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Ron Miles: Heaven

This little gem of a duet recording should instantly find its way to the collections of all Bill Frisell fans. What’s more, it should also bring some well-deserved attention to Denver-based trumpeter Ron Miles, an emotive player and writer who released two superb CDs on Gramavision in the ’90s and who has long been a featured player in Frisell’s septet.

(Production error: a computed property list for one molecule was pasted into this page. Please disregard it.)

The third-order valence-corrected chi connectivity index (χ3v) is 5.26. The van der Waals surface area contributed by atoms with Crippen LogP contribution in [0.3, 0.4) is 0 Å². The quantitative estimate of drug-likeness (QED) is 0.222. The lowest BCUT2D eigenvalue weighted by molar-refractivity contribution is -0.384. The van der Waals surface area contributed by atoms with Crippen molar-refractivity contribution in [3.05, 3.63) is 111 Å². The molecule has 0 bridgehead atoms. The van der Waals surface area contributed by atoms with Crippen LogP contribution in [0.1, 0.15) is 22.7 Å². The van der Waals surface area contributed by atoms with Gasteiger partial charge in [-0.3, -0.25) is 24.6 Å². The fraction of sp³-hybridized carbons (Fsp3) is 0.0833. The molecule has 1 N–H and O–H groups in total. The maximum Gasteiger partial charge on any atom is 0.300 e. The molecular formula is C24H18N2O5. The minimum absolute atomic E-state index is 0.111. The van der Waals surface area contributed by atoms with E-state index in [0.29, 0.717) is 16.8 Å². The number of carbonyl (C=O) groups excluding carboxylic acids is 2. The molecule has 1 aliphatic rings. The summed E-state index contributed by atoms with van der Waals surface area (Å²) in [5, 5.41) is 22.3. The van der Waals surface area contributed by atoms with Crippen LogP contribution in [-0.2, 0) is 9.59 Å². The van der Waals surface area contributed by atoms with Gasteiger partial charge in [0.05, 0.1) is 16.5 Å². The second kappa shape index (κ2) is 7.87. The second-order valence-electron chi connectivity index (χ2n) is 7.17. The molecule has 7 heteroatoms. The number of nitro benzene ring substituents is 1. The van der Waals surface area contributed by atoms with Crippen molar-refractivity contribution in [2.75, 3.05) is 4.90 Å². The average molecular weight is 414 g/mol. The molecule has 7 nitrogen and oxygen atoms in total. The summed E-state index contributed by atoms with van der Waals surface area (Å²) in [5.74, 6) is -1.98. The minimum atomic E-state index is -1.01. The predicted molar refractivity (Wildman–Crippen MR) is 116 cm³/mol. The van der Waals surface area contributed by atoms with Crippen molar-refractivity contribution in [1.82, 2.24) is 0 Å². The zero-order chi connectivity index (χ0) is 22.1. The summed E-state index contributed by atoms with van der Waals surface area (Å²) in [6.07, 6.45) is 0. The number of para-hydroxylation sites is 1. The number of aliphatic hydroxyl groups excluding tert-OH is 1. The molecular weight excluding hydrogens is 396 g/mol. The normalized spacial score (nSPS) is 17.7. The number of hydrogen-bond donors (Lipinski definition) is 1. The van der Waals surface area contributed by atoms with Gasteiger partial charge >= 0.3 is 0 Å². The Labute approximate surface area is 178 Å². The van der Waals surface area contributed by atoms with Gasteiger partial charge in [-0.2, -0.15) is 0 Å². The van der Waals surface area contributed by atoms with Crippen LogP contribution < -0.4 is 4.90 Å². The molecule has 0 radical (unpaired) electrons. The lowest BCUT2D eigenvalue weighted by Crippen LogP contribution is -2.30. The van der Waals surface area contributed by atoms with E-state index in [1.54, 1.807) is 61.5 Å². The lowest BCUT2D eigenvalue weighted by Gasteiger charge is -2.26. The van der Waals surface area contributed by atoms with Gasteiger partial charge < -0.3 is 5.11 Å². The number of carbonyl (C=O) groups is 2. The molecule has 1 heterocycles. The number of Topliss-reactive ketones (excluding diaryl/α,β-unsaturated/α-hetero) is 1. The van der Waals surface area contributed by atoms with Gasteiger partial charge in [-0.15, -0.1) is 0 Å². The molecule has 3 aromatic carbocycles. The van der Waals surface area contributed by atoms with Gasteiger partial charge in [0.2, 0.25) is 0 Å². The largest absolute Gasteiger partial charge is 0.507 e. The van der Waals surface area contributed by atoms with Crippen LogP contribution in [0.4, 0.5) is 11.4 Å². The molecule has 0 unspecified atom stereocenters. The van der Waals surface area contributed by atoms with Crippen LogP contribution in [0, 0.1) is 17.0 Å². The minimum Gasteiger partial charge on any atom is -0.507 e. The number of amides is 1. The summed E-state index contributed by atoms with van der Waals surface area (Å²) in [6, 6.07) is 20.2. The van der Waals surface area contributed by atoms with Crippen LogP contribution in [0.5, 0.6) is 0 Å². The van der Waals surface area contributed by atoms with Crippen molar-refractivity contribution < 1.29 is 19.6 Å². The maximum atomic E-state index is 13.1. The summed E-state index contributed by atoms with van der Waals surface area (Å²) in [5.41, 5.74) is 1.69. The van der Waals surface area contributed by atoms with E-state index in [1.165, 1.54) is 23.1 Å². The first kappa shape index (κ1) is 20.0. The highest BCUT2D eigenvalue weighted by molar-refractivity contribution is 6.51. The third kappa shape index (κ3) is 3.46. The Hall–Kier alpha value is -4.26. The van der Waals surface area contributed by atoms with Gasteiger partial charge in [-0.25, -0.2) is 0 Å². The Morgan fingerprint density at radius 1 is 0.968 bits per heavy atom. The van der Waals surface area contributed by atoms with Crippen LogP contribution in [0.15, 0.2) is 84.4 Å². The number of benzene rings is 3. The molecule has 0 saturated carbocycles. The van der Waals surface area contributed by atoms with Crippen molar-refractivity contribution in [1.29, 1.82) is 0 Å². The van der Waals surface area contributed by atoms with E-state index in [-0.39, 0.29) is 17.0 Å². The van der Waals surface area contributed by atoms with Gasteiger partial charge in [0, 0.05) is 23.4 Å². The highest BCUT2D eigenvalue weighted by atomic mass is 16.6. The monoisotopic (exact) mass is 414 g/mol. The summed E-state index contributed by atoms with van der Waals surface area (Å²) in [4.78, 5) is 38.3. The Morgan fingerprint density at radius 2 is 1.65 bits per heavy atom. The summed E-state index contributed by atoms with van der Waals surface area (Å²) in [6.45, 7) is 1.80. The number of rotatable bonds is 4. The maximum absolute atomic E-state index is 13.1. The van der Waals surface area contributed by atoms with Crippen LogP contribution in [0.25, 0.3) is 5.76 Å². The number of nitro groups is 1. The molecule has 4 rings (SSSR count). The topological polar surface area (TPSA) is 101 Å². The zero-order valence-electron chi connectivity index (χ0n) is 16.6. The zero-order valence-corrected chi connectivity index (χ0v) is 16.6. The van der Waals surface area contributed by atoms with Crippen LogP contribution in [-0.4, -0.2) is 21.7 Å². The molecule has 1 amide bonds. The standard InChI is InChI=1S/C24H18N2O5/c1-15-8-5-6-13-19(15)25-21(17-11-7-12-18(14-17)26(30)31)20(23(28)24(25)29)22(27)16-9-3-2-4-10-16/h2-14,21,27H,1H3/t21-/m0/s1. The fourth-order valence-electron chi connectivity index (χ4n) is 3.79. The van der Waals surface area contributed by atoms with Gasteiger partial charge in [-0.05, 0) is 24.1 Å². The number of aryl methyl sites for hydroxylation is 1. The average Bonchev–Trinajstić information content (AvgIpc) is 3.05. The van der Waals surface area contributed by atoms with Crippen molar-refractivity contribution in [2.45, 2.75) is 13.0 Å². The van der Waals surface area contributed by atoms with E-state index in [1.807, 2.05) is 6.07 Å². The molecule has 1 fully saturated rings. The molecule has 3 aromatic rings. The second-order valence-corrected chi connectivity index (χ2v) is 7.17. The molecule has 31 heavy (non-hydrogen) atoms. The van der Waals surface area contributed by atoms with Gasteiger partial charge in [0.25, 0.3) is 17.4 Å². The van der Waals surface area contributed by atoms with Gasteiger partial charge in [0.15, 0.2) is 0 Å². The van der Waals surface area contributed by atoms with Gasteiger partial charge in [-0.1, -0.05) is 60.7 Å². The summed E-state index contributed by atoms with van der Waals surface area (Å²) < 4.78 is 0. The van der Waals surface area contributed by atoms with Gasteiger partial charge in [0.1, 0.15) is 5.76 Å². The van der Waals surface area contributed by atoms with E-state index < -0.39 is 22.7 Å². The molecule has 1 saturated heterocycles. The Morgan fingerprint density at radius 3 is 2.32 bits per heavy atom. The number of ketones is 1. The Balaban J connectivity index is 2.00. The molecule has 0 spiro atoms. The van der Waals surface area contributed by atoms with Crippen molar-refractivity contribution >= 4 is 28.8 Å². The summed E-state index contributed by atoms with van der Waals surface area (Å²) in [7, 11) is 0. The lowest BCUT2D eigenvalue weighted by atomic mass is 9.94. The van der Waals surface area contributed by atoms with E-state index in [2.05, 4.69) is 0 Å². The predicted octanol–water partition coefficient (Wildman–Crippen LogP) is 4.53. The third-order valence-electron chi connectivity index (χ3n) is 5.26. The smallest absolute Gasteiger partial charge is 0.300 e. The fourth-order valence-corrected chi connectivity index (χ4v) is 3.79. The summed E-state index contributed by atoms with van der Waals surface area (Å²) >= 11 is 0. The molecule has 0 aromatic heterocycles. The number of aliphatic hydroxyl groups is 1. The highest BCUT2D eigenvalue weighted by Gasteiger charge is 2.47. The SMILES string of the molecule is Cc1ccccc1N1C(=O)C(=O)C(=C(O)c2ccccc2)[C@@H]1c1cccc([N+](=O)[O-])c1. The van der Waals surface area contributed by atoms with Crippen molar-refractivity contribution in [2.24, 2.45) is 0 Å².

Heaven finds the two kindred spirits exchanging ideas in an intimate, purely acoustic setting like old friends engaged in a warm, animated conversation. The opening and bouncy “Just Married,” underscored by Frisell’s folksy strumming, sets an unpretentious and amiable mood for the proceedings. Miles’ golden tone and unhurried manner is on full display throughout and is particularly arresting on spacious offerings like his achingly beautiful, country-flavored ditty “Coward of the County” and on his graceful, lighter-than-air waltz “Close.” The two artists speak delicately and eloquently to each other on “Ron Miles,” Frisell’s lyrical ode to his sometime sideman, and on Miles’ delicate “Beautiful.” They turn in an ethereal take on Ellingtonia with the title track, then stutter step their way through an appropriately quirky yet swinging rendition of Monk’s “We See” before strutting with ragtime glee on Jelly Roll Morton’s “King Porter Stomp.” The other side of the coin from that ebullient romp is Miles’ darkly introspective “Falsetto,” in which the trumpeter engages in some intriguing multiphonics over Frisell’s bass ostinato.

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